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Readings: Video/Art: The First Fifty Years

Barbara London’s memoir/survey demonstrates how the MoMA curator helped shape video art as we know it

Video/Art: The First Fifty Years
By Barbara London, Phaidon Press, $26.49

Video/Art: The First Fifty Years begins at the end, if only for a moment. Barbara London is recounting her experience, in 2018, of a multimedia installation by Pierre Huyghe. The work, UUmwelt, employs advanced technology for both production and presentation, with images culled from brain waves and broadcast on LED screens. London sees its montage of fantastical mutant figures as a culmination of philosophical concerns and technical developments that have propelled the amorphous category of “video art” since she began following it in late-’60s New York. With that, London—founder of MoMA’s video program and curator there from 1970 to 2013—rewinds half a century, leading a behind-the-scenes tour of how things got to be where they are.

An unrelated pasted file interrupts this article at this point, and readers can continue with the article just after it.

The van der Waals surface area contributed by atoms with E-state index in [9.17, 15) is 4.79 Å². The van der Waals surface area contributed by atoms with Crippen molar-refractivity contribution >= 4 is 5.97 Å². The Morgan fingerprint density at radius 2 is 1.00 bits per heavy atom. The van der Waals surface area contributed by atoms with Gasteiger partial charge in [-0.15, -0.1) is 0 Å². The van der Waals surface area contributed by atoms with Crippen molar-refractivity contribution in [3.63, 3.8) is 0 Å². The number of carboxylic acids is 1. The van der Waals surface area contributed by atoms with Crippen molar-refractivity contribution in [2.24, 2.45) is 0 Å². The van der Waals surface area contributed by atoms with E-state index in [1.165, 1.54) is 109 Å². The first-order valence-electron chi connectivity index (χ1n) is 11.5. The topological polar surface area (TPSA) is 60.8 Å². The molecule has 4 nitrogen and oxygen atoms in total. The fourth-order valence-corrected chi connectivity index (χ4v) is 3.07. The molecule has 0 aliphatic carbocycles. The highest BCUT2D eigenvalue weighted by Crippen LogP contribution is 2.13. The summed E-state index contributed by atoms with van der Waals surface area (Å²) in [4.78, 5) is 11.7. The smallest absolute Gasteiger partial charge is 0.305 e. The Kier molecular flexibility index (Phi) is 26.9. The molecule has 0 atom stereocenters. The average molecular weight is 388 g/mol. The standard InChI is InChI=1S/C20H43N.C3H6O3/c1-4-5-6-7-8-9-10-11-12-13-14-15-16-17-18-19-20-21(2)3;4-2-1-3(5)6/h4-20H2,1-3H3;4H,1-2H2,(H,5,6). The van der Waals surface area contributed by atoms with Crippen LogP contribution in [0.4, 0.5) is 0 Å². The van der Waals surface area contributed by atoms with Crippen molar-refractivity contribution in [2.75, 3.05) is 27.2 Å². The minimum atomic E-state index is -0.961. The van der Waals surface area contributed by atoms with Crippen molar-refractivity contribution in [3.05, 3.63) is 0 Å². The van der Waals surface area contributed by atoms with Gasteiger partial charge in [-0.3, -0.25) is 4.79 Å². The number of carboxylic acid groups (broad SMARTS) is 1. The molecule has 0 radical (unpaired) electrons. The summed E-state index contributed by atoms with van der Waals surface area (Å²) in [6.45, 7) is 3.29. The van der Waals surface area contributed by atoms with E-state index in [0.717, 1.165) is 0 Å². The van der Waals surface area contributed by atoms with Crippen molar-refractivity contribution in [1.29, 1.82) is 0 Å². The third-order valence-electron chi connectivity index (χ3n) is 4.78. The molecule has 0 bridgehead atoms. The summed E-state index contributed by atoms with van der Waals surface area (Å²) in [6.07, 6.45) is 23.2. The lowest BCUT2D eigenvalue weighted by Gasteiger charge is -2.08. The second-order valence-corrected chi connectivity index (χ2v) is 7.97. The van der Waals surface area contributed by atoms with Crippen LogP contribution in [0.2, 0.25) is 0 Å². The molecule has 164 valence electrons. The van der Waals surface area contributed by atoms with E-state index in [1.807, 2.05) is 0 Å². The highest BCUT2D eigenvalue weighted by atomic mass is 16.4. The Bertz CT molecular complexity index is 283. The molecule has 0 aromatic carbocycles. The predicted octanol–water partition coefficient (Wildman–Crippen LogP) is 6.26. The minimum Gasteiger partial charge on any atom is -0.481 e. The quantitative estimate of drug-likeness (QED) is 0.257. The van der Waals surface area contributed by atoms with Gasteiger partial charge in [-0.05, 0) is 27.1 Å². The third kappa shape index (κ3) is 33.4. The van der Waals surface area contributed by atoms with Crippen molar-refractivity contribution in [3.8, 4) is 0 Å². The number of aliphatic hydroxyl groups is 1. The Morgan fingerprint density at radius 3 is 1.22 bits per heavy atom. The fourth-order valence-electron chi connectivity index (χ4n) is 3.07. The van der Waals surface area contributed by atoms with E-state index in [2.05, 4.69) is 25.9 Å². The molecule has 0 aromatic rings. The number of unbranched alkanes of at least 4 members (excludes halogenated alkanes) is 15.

Few could pull it off, combining memoir and survey. But London’s attention to material, discursive, and administrative practicalities demonstrates how she—alongside canny artists and patrons—really did shape video art as many know it, as an enduring inspiration for adapting nascent communication strategies. Most chapters center on a few canonical (or should-be-canonical) figures, from progenitors like Nam June Paik and Joan Jonas to multimedia torch-bearers like Sondra Perry and Ian Cheng. If London privileges people she knows, peppering formal analysis with casual anecdotes, she at least seems to know everyone, whether born in the ’20s or ’80s, whether working “Upstate” or in Shanghai, with a portapak or C#.

Video art is codified within an institutional context, but it comes to life amid a vibrant social network, where media theory has as much currency as what pioneering practitioner Steina Vasulka terms “illegitimate” culture: neither “high” nor popular forms of expression. It’s no coincidence that many of these figures represent underground or marginalized communities for whom inexpensive, direct-access media tools have provided valuable platforms. “Connections are there,” London concludes with characteristic optimism. “It’s all in the making.”

(Feature image: Dachau by Beryl Korot. Courtesy of Phaidon Press.)

Joe Bucciero is a writer based in Princeton, New Jersey.